"Margaret and Marion Chase dined in town and went to the theater with Mr. Challoner last night. A London touring company is giving some musical comedy at Stourmouth. When they returned I was still awake. I had not taken any of the tabloids Doctor Norbiton gave me to procure sleep. I did not care to sleep. I preferred to think. Margaret and Marion remained some time upon the gallery laughing and talking rather excitedly. They kept on repeating scraps of a frivolous song which they had heard at the play; and of which, so Margaret told me to-day—she apologized for the thoughtless disturbance they had made—neither could remember the exact tune. Their voices and the interest they evidently took in so senseless and trivial a thing jarred upon me. I felt annoyed and resentful. Their behavior offered such a startling contrast to my own trouble and to the whole tenor of my life that I could not but be displeased by their light-mindedness. I felt my own superiority. I did not attempt to disguise the fact of that superiority from myself. I despised them. I may have done wrong in despising them, but I did not care. The ambition to assert myself, in some striking and forcible manner which should compel recognition not only from Margaret and Marion, but from the whole circle of our acquaintance, took possession of me. I have always shrunk from publicity and been weakly sensitive to criticism and remark. I have been disposed to efface myself. To rule others has been an effort to me. Any influence I may have exercised has been exercised in obedience not to inclination but to my sense of duty. Now I felt differently. I felt my nature and intelligence had never found their full expression, that the strength of my character had never fully disclosed itself. I desired—I still desire—to manifest what I really am, of what I am capable. I even crave after the astonishment and possible alarm such a disclosure would create.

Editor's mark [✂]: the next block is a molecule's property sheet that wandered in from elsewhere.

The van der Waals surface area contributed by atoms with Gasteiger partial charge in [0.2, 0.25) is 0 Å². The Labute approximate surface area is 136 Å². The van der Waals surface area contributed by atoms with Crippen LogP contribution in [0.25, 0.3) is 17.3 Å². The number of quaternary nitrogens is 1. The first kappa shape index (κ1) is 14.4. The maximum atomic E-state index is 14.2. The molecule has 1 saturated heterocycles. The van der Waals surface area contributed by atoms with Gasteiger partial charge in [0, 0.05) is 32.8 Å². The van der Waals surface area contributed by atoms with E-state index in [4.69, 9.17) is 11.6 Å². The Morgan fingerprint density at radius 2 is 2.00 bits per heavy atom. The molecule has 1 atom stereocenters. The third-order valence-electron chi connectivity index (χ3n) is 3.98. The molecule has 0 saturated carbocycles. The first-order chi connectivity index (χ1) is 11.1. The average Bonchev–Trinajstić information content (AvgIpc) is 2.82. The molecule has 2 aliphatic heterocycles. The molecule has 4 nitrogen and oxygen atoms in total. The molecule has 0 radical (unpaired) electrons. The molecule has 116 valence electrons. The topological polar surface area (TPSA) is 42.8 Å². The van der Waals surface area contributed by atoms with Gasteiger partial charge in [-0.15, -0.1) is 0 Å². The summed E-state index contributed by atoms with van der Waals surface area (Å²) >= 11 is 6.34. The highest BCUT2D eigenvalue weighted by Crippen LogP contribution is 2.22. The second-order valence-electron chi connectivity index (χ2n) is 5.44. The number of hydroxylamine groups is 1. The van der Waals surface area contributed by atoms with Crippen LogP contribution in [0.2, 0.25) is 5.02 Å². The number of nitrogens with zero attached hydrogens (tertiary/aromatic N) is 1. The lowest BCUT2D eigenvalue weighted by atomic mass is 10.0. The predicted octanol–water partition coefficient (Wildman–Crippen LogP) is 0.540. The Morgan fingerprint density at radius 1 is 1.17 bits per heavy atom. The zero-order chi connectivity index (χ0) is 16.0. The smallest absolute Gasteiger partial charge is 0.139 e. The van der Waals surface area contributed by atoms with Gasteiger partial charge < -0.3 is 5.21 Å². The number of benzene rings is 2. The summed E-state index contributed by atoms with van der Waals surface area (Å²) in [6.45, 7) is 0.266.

"Thinking steadily, I came to the conclusion this desire for entire and arresting self-expression is not actually new in me. I saw that I have always, implicitly though silently, entertained a conviction that the opportunity for self-expression would eventually present itself. This conviction has supported me under many mortifications. In the events of the last six months that opportunity appeared in process of taking tangible and very perfect shape. More than my imagination had ever dared suggest was in process of being granted me. If I married Adrian—"

Joanna raised her hand from the paper, or rather it raised itself, with a jerk, refusing further obedience. She sat stiffly upright, listening to the wind and the rain. The steady drip off the edge of the balcony on to the roof below sounded indescribably mournful in its single, muffled, reiterated note. Taken in connection with the words she had just written, that mournfulness threatened her composure. The muscles of her poor face twitched and her winged nostrils quivered, in her effort to repress an outbreak of emotion. After a struggle she turned fiercely to her open diary.